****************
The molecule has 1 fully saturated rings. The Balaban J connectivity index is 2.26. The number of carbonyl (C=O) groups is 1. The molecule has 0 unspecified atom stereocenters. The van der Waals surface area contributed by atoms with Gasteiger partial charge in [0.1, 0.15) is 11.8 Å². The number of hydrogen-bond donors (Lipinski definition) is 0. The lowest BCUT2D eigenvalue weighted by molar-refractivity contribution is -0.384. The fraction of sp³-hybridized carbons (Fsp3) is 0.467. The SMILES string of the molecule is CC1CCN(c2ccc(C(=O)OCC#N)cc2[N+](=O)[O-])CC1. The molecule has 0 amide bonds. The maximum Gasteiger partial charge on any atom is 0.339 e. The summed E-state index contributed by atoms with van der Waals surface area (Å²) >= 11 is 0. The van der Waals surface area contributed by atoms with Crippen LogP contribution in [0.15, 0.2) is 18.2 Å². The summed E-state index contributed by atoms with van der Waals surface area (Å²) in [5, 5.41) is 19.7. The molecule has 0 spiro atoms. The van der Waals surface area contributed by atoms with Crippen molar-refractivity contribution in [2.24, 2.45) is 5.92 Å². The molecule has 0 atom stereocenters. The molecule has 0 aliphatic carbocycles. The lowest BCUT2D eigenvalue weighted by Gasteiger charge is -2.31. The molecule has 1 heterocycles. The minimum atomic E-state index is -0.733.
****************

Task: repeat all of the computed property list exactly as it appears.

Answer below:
The molecule has 1 fully saturated rings. The Balaban J connectivity index is 2.26. The number of carbonyl (C=O) groups is 1. The molecule has 0 unspecified atom stereocenters. The van der Waals surface area contributed by atoms with Gasteiger partial charge in [0.1, 0.15) is 11.8 Å². The number of hydrogen-bond donors (Lipinski definition) is 0. The lowest BCUT2D eigenvalue weighted by molar-refractivity contribution is -0.384. The fraction of sp³-hybridized carbons (Fsp3) is 0.467. The SMILES string of the molecule is CC1CCN(c2ccc(C(=O)OCC#N)cc2[N+](=O)[O-])CC1. The molecule has 0 amide bonds. The maximum Gasteiger partial charge on any atom is 0.339 e. The summed E-state index contributed by atoms with van der Waals surface area (Å²) >= 11 is 0. The van der Waals surface area contributed by atoms with Crippen LogP contribution in [0.15, 0.2) is 18.2 Å². The summed E-state index contributed by atoms with van der Waals surface area (Å²) in [5, 5.41) is 19.7. The molecule has 0 spiro atoms. The van der Waals surface area contributed by atoms with Crippen molar-refractivity contribution in [2.24, 2.45) is 5.92 Å². The molecule has 0 atom stereocenters. The molecule has 0 aliphatic carbocycles. The lowest BCUT2D eigenvalue weighted by Gasteiger charge is -2.31. The molecule has 1 heterocycles. The minimum atomic E-state index is -0.733.